Blog: Personal Branding & Career Insights

What You Need To Know Before Changing Careers

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Making a career change or pivot, whether out of desire or necessity, is both exciting and overwhelming. Doing something new and different requires research, communication and networking, as well as focused personal branding efforts. If considering a new direction in your career, here are some ways to facilitate the shift and ensure you market yourself effectively.

  1. Speak to people who do what you’re interested in pursuing to get a real understanding of their experience. Ask thoughtful questions to learn what it takes to succeed in the role, where the challenges and opportunities are and how they got to what they’re doing today. The insights you gain from these conversations can help discern if you’d still like to proceed in that direction or consider something else.
  2. Identify the key skills, knowledge and experience that successful people in the target role have. Besides learning from experienced professionals, review LinkedIn profiles and job descriptions. (This research is also critical for updating your resume and LinkedIn profile and writing introductory emails, ensuring you frame and connect your experience to the right keywords and messaging.)
  3. Assess your qualifications to see if you have any critical gaps. If you do, are they in areas where you can gain some experience in your current position or through volunteer leadership opportunities in professional associations or nonprofits? If not, you can pursue online courses or certification programs. If you still need to acquire applied experience, get creative – offer to help an organization with a pro bono project, for instance.
  4. Determine what’s critical in your next role, like compensation, flexible schedule, career progression, work/life balance or opportunity for leadership. Clearly defining your priorities is essential with a career change because moving in a new direction can impact how achievable your priorities are. It will also prepare you for productive conversations when networking and evaluating job offers.
  5. If you have a very specific functional role or industry preference, be honest with yourself why. Are you trying to minimize change and pivot to something closely related to past experience? Have you always wanted to pursue a certain industry or job function, but never had the opportunity to do so? Are you bored (or even turned off) by your current industry that you want to do something dramatically different? How you answer these questions helps inform how you communicate your career goals when networking, applying for positions and interviewing.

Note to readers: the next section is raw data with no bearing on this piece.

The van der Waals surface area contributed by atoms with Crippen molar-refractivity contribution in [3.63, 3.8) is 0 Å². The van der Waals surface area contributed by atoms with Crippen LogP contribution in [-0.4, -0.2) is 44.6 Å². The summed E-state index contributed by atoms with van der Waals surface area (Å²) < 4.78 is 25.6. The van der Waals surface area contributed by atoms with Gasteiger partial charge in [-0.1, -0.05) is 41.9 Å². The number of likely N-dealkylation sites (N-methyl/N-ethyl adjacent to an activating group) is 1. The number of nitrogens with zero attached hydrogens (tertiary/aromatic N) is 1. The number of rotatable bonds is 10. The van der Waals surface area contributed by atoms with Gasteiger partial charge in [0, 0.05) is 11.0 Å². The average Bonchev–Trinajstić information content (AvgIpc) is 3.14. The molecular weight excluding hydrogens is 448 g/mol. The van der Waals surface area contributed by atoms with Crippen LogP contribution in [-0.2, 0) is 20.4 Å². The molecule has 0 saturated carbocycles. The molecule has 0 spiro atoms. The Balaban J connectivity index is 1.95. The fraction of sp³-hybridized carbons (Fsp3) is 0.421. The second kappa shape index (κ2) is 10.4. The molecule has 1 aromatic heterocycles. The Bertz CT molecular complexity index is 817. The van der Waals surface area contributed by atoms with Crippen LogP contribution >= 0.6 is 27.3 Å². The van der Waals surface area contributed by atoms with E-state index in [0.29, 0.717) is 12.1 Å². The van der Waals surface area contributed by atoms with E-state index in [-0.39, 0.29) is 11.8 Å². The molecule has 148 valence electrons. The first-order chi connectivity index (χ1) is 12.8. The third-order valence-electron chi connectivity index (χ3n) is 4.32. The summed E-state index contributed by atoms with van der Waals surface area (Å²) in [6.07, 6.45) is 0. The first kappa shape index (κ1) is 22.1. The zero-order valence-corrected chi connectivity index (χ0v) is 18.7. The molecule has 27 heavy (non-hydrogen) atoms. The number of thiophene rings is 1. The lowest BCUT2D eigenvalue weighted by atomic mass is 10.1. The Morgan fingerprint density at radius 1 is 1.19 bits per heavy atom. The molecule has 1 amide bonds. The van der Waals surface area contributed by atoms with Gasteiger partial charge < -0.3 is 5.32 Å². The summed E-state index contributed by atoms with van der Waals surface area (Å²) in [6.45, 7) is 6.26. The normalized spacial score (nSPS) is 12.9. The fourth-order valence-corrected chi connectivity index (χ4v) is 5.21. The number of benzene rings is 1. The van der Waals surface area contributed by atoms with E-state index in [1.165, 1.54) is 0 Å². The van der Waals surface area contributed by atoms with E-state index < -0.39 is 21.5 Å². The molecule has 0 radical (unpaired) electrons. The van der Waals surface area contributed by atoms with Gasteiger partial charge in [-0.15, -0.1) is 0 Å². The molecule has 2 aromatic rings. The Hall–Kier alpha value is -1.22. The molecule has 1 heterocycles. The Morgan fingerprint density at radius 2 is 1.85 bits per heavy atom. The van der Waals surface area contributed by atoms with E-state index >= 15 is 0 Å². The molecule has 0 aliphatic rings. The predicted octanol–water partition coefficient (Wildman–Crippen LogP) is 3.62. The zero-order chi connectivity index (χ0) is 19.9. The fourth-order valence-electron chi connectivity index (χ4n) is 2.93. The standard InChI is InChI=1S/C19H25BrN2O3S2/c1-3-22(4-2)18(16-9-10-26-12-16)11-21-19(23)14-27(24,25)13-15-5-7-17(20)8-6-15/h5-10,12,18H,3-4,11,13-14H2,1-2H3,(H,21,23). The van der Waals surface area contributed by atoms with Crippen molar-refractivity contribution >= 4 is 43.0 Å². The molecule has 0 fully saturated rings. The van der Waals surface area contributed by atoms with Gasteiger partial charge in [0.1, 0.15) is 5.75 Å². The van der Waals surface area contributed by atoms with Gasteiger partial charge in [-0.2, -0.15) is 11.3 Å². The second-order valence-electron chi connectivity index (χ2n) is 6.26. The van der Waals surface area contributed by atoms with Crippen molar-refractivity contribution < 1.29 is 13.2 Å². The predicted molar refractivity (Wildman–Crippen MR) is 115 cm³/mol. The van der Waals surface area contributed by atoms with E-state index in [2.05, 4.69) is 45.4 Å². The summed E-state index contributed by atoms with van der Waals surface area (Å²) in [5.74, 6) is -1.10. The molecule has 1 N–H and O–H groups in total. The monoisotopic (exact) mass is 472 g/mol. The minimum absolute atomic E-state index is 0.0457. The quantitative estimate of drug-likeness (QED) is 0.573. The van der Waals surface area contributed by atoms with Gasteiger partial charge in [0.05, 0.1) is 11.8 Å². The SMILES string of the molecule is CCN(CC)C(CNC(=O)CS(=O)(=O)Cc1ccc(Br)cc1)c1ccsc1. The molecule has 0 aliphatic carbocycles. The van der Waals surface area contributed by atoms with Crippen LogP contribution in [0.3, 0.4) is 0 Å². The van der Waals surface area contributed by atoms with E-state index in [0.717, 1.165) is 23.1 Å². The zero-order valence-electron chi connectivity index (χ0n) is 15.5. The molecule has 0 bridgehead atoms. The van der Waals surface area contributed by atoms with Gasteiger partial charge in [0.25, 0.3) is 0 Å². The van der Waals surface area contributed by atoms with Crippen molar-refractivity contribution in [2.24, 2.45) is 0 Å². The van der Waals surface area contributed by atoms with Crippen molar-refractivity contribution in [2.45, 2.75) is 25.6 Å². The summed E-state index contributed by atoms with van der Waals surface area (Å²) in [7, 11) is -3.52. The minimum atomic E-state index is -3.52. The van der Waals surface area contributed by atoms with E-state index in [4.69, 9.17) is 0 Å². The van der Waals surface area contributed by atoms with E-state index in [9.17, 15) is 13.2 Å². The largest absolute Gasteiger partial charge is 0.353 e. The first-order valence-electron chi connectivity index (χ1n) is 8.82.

6. If you’ve identified multiple directions of interest, do you have a strong network established in each already? Career changes and pivots are challenging, but if you have warm contacts in reach, the process can be easier than starting out cold.
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  7. Update your LinkedIn profile and resume so they position you optimally for the change. Clearly communicate relevant experience and transferable skills. Frame expertise so it’s related what you want to do next and highlight skills and accomplishments most relevant to your goal.
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  8. When interacting with content on LinkedIn, don’t limit yourself to posts that only relate to what you’ve been doing. Expand scope to include things that are still in your functional area but related to the industry you’d like to break into. Or engage with posts from people in the roles or industries you’re seeking. Do this consistently, and people will start to associate you with these other areas. This will also help you build knowledge about key players, timely topics and trends, which is essential for networking in your desired direction.
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  9. Talk to your inner circle. It’s important that those closest to you know that you’re interested in making a change and why. These are the people who you can directly ask for help. Identify contacts who know others in functional areas or companies at which you’d like to work and ask for targeted introductions. Make sure that you clearly and concisely articulate what you’d like to do, why you’re making the change and why potential employers should hire you (i.e., what value you bring). Not only is this important for conversations with your closest contacts, you’ll also need to speak to this when networking and interviewing.

Making a career change or pivot is challenging, but not impossible. Self-awareness, with a clear sense of purpose and value proposition, combined with proactive networking and fine-tuned digital presence, will lay the groundwork for making a change effectively.